I have had my hackles raised all week by an essay from one Dave Allen - the provocatively, excellently titled ‘Musicians: Please Be Brilliant Or Get Out Of The Way’. It’s a long essay, and I think he’s somewhat wrong in various respects, although here I’ll try not to engage with with the essay itself; rather my concern at the tendency I’ve seen on many ‘industry’ blogs recently, of which I think this particular post is an example.
Dave concludes, “Musicians, please embrace the web”.
Embrace the web! It’s the same mantra that we hear day in, day out, from various sources; always those who have a vested interest in convincing us that artists are not doing so. These people seem to be the pundits, or people who want music to be free, and artists to make money in other ways - either by touring or by ‘monetising their experiential awareness’. Are these people the only people in the world who don’t receive a thousand spams a day from bands on Myspace, from people on Facebook suggesting that they become a fan, from dullards on twitter? Are they the only people who can’t seem to visit a music website without tripping over a free download from this producer or that band?
Honestly. What year do they think it is? Every band worth their salt has a Myspace page, a Facebook page - has had them for years in fact, and I can tell you that most of them are also engaging extensively with blogs too. I get more stuff sent to my blog than I could possibly publish, and it’s not all that big in the grand scheme of things. It seems, from where I’m standing, that everyone HAS embraced the web, and there is now a cacophony of voices all trying to achieve the same end: i.e. use the internet to get publicity, to sell t-shirts or other, more esoteric concepts such as mentions in song lyrics, and so on. Which, as these pundits insist, is some kind of answer to the issue that no-one wants to pay for music any more.
The kicker to all that, though, is that all this stuff has progressively less impact, the further it goes along. Five years ago, giving away a free track would guarantee you some publicity. Now, of course, producer XYZ can give away all the tracks he wants on blogs and his myspace, but it will pale in comparison if (say) Orbital give away a free track on the NME website; so we return to a situation where those with the loudest voices and biggest marketing budgets get heard.
The clincher, of course, to really nail down the fact that in 2009 a commentator doesn’t know the state of things on the ground and is in fact just parroting what the last guy said, is to cite Radiohead and Nine Inch Nails. Two great bands; yes. Two examples of pushing new, creative and genuinely innovative (if arguably gimmicky) business models; yes. Two examples of what can be achieved with the internet if you’ve got a ready-made fanbase, a few million pounds in the bank, some staff and a couple of decades of major label marketing behind you. How are they relevant to a band starting up today, who don’t have access to this kind of money and infrastructure? Certainly, these bands set some balls rolling, but In Rainbows was over two years ago; the pay-what-you-like model is already essentially useless to indie musicians. The main lesson to take from these artists, I think, is to have an innovative idea and market the crap out of it. Unfortunately, the average aspiring artist can only get as far as step one there - marketing budgets are not an option.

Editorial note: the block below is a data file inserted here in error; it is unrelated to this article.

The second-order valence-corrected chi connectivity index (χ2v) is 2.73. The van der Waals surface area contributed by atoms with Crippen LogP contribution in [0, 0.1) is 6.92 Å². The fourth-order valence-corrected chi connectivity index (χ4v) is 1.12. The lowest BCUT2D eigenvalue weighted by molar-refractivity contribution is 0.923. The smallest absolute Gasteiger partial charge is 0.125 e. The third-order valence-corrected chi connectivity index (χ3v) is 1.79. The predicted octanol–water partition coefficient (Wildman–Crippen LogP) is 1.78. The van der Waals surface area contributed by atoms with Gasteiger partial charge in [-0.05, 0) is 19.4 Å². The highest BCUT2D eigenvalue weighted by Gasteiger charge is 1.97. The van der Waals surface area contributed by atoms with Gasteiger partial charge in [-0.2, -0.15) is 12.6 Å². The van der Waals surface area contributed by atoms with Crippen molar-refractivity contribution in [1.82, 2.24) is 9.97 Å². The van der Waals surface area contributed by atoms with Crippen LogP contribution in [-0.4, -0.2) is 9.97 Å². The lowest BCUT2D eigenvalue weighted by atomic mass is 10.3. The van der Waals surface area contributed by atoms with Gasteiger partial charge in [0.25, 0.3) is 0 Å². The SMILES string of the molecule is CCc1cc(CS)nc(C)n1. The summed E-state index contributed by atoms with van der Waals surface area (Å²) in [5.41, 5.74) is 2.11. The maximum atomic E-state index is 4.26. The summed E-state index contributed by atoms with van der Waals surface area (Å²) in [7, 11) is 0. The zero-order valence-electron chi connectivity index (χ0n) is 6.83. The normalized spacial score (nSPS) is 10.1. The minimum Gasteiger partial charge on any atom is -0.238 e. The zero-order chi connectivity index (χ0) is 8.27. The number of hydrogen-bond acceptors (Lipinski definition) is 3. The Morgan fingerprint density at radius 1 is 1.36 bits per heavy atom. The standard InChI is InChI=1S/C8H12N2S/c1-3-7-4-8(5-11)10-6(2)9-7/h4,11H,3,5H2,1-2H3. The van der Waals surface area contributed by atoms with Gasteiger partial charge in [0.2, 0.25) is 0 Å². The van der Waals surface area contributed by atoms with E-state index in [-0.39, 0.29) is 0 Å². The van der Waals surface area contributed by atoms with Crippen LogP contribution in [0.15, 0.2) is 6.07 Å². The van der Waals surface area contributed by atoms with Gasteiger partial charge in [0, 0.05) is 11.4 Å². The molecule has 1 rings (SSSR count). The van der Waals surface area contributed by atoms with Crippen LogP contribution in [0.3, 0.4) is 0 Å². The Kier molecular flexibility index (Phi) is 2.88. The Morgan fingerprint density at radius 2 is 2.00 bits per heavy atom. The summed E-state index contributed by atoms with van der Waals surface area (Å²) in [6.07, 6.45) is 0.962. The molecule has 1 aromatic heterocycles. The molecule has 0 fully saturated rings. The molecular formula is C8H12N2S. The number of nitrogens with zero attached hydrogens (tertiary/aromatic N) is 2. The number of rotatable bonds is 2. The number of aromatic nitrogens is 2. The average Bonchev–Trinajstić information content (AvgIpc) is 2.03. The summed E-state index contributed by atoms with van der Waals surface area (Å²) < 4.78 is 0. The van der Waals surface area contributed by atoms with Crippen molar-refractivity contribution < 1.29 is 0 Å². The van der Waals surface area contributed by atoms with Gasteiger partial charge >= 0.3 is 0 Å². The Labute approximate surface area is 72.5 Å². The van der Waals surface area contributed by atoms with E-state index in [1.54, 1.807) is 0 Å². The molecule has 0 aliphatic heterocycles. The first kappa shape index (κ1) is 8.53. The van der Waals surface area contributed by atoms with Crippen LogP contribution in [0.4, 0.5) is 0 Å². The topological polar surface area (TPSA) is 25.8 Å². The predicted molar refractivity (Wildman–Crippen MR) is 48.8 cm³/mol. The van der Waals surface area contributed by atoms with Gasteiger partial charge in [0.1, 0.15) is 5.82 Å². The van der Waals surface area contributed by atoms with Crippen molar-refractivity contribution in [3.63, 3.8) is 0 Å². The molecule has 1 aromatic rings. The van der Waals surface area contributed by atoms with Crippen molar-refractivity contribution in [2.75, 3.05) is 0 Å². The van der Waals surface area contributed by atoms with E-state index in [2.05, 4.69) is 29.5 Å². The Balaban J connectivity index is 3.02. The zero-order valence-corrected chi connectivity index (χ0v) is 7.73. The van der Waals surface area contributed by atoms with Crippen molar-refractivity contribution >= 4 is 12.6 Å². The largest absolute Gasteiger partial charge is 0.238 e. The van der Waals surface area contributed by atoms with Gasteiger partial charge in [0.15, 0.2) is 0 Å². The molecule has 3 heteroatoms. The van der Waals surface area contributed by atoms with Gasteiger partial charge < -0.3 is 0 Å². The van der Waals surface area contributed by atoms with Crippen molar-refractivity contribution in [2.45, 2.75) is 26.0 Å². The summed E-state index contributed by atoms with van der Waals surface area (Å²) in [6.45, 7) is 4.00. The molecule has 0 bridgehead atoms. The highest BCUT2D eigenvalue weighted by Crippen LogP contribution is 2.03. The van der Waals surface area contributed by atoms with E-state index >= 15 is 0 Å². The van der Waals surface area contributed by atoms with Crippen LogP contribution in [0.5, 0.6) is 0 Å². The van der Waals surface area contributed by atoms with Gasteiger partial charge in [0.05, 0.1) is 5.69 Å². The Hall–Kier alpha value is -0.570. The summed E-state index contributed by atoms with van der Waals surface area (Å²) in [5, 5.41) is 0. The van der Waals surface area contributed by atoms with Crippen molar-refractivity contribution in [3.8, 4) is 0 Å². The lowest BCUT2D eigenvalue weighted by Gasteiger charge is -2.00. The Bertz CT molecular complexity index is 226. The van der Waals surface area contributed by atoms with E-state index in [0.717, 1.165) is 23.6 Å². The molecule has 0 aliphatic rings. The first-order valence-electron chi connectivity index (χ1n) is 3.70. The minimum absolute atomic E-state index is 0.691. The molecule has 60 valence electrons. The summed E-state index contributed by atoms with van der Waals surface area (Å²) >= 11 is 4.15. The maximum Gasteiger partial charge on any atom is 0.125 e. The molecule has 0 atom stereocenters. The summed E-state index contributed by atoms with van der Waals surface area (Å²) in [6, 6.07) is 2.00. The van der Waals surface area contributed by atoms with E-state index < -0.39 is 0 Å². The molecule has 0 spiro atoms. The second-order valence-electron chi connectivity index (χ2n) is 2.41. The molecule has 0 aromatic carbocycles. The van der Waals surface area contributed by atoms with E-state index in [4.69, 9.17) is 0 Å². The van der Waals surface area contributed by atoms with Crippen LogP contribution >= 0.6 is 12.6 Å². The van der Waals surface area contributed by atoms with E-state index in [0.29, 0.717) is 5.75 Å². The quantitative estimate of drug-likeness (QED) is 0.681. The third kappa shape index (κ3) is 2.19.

The reason I say the pay-what-you-like model is useless, is that it falls victim to the ‘lessening impact’ point. A quick case-study: Ugress from Norway is an indie musician and film & TV composer. He’s got a tight website, a popular blog, a great line in self-marketing, he runs his own label, he’s on all the major social networks as well as youtube, flickr, LastFM, thesixtyone, iTunes, iThinkmusic, Amazon, he streams concerts online, flogs merchandise, gives away free tracks, ‘communicates’ via his mailing list and twitter, and all the rest of it. He has embraced the web massively, has done so since 2002, and is now 23 albums deep(!). He also released his last album as a ‘pay-what-you-like’ download. Conclusion?
“Financially and theoretically speaking, if I could release an album like this every month, with those figures, I could actually make a living directly from that.”
But I digress.
It sometimes seems like this idea of the lazy, whining musician is something of a straw-man argument - it can certainly be used as a convenient justification for shrugging our shoulders and declaring that if musicians just got up off the sofa and did a bit of work, they wouldn’t be in this mess in the first place. It rings rather hollow, though, since in my experience no-one (of the full-timers, anyway) is actually like that.
The truth is actually that everyone is on their hustle now. We all know about word-of-mouth marketing, everyone is trying to get their friends on facebook and twitter to re-tweet their latest gig details, wear their t-shirts, buy their music, play their music, recommend it on iLike or favourite it on Last FM. There is no golden ticket - the old rules apply (you still have to write good tunes) but apart from that it’s all (kind of) open. Which, in many ways, is pretty exciting when you think about it.
There are a lot of options, a lot of possibilities, and I see people trying them every day. It may feel like people are not really ‘breaking through’ so much right now, but I would venture that this is because it’s getting increasingly hard to do, not because bands are not trying, or do not understand the importance of the internet. Suggesting that bands try embracing the web feels increasingly outdated as we head into the second decade of the 21st century: they are already here.
Ed Bayling is a DJ, dance music producer, engineer and editor of ‘Bass Music’ - a music blog dedicated to rugged dance music worldwide.